Today's play would have a hard time living up to the energy and excitement levels displayed in the FIDE presidential election. Even the players in action were fascinated by what they might be missing during the rounds, and one top GM wondered if it was possible to find out the latest voting news during the game.
by GM Jonathan Tisdall
The story could be told in two tweets by Georgios Souleidis, the official Olympiad photographer present at the FIDE General Assembly. This was the scene as former World Champion Garry Kasparov made some final efforts to hold back the tide before the vote:
And here he is after the count was over and incumbent Kirsan Ilyumzhinov had again won by a landslide:
It was time to cast worried glances towards the world champion's board again. Magnus Carlsen appeared to be inviting real trouble against Turkish GM Dragan Solak, playing surprisingly risky chess with the white pieces.
There were few results in top matches in the first half of the session, but there were definitely some eye-catching moments. One of the quickest was from the always tricky Spanish GM Miguel Illescas Cordoba, who lured Latvian IM Toms Kantans into an absolutely wicked trap disguised as a combination.
19. ♖b8? Very tempting, but Black has a brilliant counterstroke up his sleeve.
Hungarian talent Richard Rapport was again involved in early violence. Yesterday he picked up a point when US GM Onischuk blundered a piece early, today Rapport sacrificed one to get some quick punches in against Israeli GM Emil Sutovsky, and looked to be on the way to another win against a top team.
Top board Open match China-Ukraine had three draws recorded
in the first three hours of play - the decision would come on board four, where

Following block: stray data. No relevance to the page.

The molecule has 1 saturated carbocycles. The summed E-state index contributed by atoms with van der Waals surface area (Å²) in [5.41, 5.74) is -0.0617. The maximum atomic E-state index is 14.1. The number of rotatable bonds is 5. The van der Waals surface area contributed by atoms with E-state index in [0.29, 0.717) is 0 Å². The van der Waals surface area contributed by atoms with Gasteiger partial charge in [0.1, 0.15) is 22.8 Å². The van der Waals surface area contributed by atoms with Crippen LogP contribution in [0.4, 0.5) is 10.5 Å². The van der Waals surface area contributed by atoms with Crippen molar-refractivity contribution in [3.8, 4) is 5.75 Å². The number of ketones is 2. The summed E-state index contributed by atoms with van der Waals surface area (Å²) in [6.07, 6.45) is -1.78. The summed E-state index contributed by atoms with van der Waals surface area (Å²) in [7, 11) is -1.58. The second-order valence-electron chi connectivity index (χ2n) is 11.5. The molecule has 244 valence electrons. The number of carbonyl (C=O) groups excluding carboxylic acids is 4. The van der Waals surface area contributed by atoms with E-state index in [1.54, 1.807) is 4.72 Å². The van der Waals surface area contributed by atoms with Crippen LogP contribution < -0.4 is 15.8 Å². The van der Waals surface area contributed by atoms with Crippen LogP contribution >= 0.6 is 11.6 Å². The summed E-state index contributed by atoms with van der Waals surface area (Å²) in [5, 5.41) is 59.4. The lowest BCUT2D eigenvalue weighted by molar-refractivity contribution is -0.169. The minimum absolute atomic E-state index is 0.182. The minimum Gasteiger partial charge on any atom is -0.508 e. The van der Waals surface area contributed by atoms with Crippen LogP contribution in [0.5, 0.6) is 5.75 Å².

teenager GM Yi Wei sacrificed a rook for perpetual check against Ukrainian GM
Alexander Moiseenko, to shake off pressure and draw the match. The dropped
match point means China can be caught by France, Azerbaijan, the Czech Republic
The Women's group continues to be a pure duel - favorites
China built up very dominating positions on their white boards to set the stage
for another convincing match win against the 9th seeds France, but the
front-running second seeds Russia were having a harder time with 10th ranked
Armenia, with many sharp games - though still with every chance to come out on
One of the most photographed scenes in Tromsø during the Olympiad has been the chess themed display window in the Fretex charity shop. Today the items in the window were auctioned off, but the people in charge of the shop did not seem to understand that holding the event at 10 in the morning was not the way to capture the maximum chess audience.
The auction, carried out using a gavel and a pot lid to deliver the final 'Gone!', sold off a few of the prime items, including an Asian style chess set for NOK 850 from an asking price of 150, but many of the unusual pieces are still available due to the low early morning turn-out. Some of the items still on offer are a Coca-Cola themed set and a pair of pink and black checked high-heeled shoes - as well as an assortment of other sets and a few books.
Tomorrow there will be plenty of local excitement - the Norwegian Prime Minister, the Conservative Party's Erna Solberg, will be in Tromsø to make the first move to open the penultimate round. She will also do a brief session with NRK TV, so there will be commentary from the highest level of the nation on Tuesday.
Olympiad action actually kicks off on Tuesday morning, 09:00 at the Tromsø courthouse, where a judge will hear the Russian Chess Federation’s lawsuit and assess the petition for seizure to guarantee that the organization holds sufficient assets to deal with any eventual legal action.
The Tromsø Olympiad information desk has been praised for their efforts to deal with what they could, and arrange insurance and compensation claims for those who have had to put up with horrific delays and needed to buy emergency wardrobes. The 'suitcase mountain' piling up at Oslo's international airport has been the subject of national TV coverage, and the Olympiad is just a high profile victim of this bottleneck.
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